If you're keen to avoid the quarter of Americans dining out on Valentine's Day, consider celebrating in your own kitchen. Cookbook writer Dorie Greenspan came upon this chocolate mousse recipe while living in Paris. Convinced that the knack for making the wonderfully light chocolate mousse that routinely showed up at Parisian dinner parties was part of her French friends' je ne sais quoi mystique, Greenspan was generously brought in on the secret one night — a friend revealed that the recipe could be found on the back of any Nestlé chocolate bar in France.

In turn, I've made this recipe my own top-secret party trick for years. With a two-ingredient shopping list of eggs and dark chocolate, you can be serving chocolate mousse with less than 10 minutes of prep. I added a Californian twist by garnishing the mousse with a delectable but dairy-free coconut whipped topping. Swing through Wildberries Marketplace on the way home for a bottle of 2013 Vino Borgia Garnacha, a Spanish varietal that packs plenty of fruit to pair with chocolate while balanced with savory notes to keep sweetness in check ($8).

Top-Secret Chocolate Mousse with Coconut Whipped Cream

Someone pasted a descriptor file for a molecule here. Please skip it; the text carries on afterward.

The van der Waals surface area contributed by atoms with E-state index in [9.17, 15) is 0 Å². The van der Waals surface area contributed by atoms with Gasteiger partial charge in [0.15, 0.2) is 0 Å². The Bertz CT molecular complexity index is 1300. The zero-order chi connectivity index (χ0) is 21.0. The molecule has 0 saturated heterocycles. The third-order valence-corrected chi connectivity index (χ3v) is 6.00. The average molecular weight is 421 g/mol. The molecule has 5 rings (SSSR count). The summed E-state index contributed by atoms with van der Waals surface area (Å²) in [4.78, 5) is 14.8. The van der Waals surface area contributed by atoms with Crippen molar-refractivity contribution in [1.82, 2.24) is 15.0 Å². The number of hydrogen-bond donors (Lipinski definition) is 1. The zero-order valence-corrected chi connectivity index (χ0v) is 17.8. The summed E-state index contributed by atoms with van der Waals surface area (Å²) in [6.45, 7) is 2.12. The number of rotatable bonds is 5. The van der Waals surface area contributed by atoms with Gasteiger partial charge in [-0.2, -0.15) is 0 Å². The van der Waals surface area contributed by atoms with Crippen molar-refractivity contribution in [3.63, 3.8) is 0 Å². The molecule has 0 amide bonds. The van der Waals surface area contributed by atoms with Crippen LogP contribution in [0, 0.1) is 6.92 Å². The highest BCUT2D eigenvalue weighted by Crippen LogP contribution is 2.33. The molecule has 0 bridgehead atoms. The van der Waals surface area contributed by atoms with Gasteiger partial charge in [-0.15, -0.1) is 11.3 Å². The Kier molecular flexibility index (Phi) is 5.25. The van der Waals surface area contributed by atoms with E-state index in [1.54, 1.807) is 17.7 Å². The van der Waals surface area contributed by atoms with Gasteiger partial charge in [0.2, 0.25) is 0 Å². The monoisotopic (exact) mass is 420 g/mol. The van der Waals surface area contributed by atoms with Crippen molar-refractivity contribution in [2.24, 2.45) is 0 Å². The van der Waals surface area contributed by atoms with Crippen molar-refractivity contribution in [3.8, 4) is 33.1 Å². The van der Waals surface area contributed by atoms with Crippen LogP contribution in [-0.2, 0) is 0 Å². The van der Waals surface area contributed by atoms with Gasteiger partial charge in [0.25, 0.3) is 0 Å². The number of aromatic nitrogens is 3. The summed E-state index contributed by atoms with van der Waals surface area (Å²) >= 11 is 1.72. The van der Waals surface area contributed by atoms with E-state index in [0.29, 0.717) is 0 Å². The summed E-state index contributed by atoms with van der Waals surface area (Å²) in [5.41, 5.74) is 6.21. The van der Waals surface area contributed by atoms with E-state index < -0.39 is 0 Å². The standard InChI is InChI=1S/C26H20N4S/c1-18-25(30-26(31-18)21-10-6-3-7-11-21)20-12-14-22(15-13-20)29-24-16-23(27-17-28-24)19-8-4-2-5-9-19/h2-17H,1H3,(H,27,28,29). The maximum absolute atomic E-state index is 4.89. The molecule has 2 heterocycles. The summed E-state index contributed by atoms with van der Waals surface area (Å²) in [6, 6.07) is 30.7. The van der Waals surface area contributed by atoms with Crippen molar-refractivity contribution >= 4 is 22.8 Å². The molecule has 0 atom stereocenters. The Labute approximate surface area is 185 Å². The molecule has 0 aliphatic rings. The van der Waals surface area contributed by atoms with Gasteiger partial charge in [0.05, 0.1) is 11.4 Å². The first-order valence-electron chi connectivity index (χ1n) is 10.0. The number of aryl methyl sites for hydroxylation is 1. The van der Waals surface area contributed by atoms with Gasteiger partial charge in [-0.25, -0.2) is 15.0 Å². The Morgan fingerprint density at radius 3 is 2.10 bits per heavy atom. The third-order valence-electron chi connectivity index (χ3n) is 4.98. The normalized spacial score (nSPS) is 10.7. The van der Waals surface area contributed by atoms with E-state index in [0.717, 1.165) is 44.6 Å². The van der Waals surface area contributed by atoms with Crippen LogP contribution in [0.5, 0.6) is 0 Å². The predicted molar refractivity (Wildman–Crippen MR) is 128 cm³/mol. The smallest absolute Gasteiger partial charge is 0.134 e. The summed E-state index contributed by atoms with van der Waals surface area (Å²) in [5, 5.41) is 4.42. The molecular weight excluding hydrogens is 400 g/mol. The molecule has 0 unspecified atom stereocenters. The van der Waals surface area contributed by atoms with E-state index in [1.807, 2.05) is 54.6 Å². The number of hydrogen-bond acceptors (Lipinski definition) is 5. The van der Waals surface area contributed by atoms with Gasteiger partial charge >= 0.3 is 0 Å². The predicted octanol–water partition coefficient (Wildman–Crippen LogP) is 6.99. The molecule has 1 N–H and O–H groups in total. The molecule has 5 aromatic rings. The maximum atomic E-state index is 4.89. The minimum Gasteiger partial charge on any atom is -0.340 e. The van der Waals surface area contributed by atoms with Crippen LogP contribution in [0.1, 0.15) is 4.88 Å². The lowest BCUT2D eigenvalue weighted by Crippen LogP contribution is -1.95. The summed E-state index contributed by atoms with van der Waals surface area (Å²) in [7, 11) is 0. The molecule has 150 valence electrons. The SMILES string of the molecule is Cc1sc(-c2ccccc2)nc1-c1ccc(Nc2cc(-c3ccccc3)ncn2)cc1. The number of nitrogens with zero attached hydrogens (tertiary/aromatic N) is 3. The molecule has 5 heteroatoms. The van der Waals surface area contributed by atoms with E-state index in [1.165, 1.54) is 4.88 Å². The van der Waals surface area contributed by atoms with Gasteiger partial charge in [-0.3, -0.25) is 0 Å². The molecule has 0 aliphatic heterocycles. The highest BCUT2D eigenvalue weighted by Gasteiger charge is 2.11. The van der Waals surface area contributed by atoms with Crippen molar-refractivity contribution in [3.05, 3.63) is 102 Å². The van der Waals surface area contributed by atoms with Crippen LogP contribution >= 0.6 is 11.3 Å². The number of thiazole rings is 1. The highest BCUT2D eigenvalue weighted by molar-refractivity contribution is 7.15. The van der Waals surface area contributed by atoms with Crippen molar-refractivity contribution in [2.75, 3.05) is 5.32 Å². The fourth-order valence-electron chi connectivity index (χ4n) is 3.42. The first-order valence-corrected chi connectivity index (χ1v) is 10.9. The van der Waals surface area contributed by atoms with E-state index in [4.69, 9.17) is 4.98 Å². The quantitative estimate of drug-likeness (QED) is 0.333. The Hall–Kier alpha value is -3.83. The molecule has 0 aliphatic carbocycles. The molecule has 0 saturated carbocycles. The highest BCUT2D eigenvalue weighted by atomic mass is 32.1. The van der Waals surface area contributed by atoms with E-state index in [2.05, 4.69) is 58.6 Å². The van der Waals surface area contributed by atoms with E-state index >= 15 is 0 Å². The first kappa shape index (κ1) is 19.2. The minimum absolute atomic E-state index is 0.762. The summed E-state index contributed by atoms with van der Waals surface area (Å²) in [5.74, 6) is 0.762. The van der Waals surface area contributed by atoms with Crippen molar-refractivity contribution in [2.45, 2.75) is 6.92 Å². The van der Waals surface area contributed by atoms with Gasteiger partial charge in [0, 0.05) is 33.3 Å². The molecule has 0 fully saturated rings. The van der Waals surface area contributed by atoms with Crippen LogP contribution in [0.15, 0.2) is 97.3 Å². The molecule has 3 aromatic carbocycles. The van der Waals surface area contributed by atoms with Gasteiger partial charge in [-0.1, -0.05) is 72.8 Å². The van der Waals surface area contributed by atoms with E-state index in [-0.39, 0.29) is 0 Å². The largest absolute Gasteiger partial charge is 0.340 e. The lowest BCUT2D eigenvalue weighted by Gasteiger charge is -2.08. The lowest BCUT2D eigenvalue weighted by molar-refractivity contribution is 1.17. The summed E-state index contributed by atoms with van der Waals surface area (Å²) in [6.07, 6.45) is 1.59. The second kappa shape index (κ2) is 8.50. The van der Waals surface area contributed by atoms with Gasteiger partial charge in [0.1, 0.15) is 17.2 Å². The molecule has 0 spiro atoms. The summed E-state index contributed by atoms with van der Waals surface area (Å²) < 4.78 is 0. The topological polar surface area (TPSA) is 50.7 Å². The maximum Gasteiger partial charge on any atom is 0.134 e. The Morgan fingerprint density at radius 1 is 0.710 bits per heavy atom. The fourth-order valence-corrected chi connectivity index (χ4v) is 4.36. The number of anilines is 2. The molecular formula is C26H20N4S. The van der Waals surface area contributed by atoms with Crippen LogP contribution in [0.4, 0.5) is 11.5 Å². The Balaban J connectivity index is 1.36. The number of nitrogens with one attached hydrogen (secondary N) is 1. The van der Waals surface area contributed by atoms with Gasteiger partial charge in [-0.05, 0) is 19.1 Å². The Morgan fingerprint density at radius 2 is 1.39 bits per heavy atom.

Adapted from Around My French Table by Dorie Greenspan. Contains raw eggs.

Ingredients and method:

7 ounces semi-sweet chocolate chips

6 eggs separated, room temperature

1 pinch of salt

1 teaspoon almond or peppermint extract (optional)

13.5-ounce can coconut milk, chilled at least 1 hour

2-4 tablespoons maple syrup

For the mousse

Place the chocolate in a double boiler or a metal bowl set over saucepan filled with 2 inches of water, making sure no water touches the chocolate. Bring the water to boil on high heat and stir the chocolate occasionally until it's melted and smooth. Remove bowl from over the water. Add the egg yolks one at a time into the chocolate and whisk until smooth. (If using the extracts, add them now.)

Using an electric mixer or hand beater, beat the egg whites and salt in another medium bowl until soft peaks form (a clean and dry metal mixing bowl here is key). If you stick a finger or spoon in the egg whites, they should hold their shape and have a glossy sheen. When your whites are properly whipped, fold a generous scoop (a rubber spatula works best) of the beaten whites into the chocolate mixture. Continue folding in the remaining whites until they're incorporated (as always, avoid over-mixing).

Dish the mousse immediately into 6-8 Champagne glasses, Mason jars or adorable serving bowls of your choice and refrigerate. Garnish with abandon — edible flowers, dark chocolate shavings and raspberries all look fabulous.

For the coconut whipped cream

Open the chilled coconut milk and carefully spoon out the coconut cream solids that have separated and risen to the top, reserving the clear liquid for a future baking endeavor. Beat the coconut cream at high speed for at least 5 minutes. Don't expect it to get as fluffy as the real stuff, but it will be just as tasty. Add 2-4 tablespoons of maple syrup to taste and finish each chocolate mousse with a big dollop before serving.

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Nora Mounce